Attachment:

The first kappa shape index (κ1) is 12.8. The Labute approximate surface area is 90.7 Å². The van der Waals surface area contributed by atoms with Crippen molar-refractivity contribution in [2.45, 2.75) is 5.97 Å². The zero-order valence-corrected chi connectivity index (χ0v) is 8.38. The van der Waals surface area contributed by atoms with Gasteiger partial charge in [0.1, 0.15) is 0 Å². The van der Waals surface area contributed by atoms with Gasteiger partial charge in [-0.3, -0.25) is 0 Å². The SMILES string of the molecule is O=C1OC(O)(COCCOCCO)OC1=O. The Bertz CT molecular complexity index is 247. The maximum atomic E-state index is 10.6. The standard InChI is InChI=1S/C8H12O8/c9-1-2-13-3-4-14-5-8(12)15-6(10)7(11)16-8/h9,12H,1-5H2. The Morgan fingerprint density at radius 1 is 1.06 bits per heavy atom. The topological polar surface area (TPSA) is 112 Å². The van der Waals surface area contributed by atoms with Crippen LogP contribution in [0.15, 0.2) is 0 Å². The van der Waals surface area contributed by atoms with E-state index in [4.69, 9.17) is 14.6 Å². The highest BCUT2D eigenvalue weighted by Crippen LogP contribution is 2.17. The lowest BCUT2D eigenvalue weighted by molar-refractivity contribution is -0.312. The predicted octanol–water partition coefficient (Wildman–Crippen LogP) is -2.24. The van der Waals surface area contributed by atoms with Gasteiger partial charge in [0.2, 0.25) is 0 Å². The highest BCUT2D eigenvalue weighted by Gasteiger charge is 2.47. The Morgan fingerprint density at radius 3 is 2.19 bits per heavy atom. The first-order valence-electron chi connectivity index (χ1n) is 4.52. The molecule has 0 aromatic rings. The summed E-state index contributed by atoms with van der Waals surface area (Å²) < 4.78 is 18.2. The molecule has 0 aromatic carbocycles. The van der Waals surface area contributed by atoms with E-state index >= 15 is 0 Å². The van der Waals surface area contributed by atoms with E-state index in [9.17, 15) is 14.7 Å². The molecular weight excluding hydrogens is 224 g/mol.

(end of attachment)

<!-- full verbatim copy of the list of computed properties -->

The first kappa shape index (κ1) is 12.8. The Labute approximate surface area is 90.7 Å². The van der Waals surface area contributed by atoms with Crippen molar-refractivity contribution in [2.45, 2.75) is 5.97 Å². The zero-order valence-corrected chi connectivity index (χ0v) is 8.38. The van der Waals surface area contributed by atoms with Gasteiger partial charge in [0.1, 0.15) is 0 Å². The van der Waals surface area contributed by atoms with Gasteiger partial charge in [-0.3, -0.25) is 0 Å². The SMILES string of the molecule is O=C1OC(O)(COCCOCCO)OC1=O. The Bertz CT molecular complexity index is 247. The maximum atomic E-state index is 10.6. The standard InChI is InChI=1S/C8H12O8/c9-1-2-13-3-4-14-5-8(12)15-6(10)7(11)16-8/h9,12H,1-5H2. The Morgan fingerprint density at radius 1 is 1.06 bits per heavy atom. The topological polar surface area (TPSA) is 112 Å². The van der Waals surface area contributed by atoms with Crippen LogP contribution in [0.15, 0.2) is 0 Å². The van der Waals surface area contributed by atoms with E-state index in [4.69, 9.17) is 14.6 Å². The highest BCUT2D eigenvalue weighted by Crippen LogP contribution is 2.17. The lowest BCUT2D eigenvalue weighted by molar-refractivity contribution is -0.312. The predicted octanol–water partition coefficient (Wildman–Crippen LogP) is -2.24. The van der Waals surface area contributed by atoms with Gasteiger partial charge in [0.2, 0.25) is 0 Å². The highest BCUT2D eigenvalue weighted by Gasteiger charge is 2.47. The Morgan fingerprint density at radius 3 is 2.19 bits per heavy atom. The first-order valence-electron chi connectivity index (χ1n) is 4.52. The molecule has 0 aromatic rings. The summed E-state index contributed by atoms with van der Waals surface area (Å²) < 4.78 is 18.2. The molecule has 0 aromatic carbocycles. The van der Waals surface area contributed by atoms with E-state index >= 15 is 0 Å². The van der Waals surface area contributed by atoms with E-state index in [9.17, 15) is 14.7 Å². The molecular weight excluding hydrogens is 224 g/mol.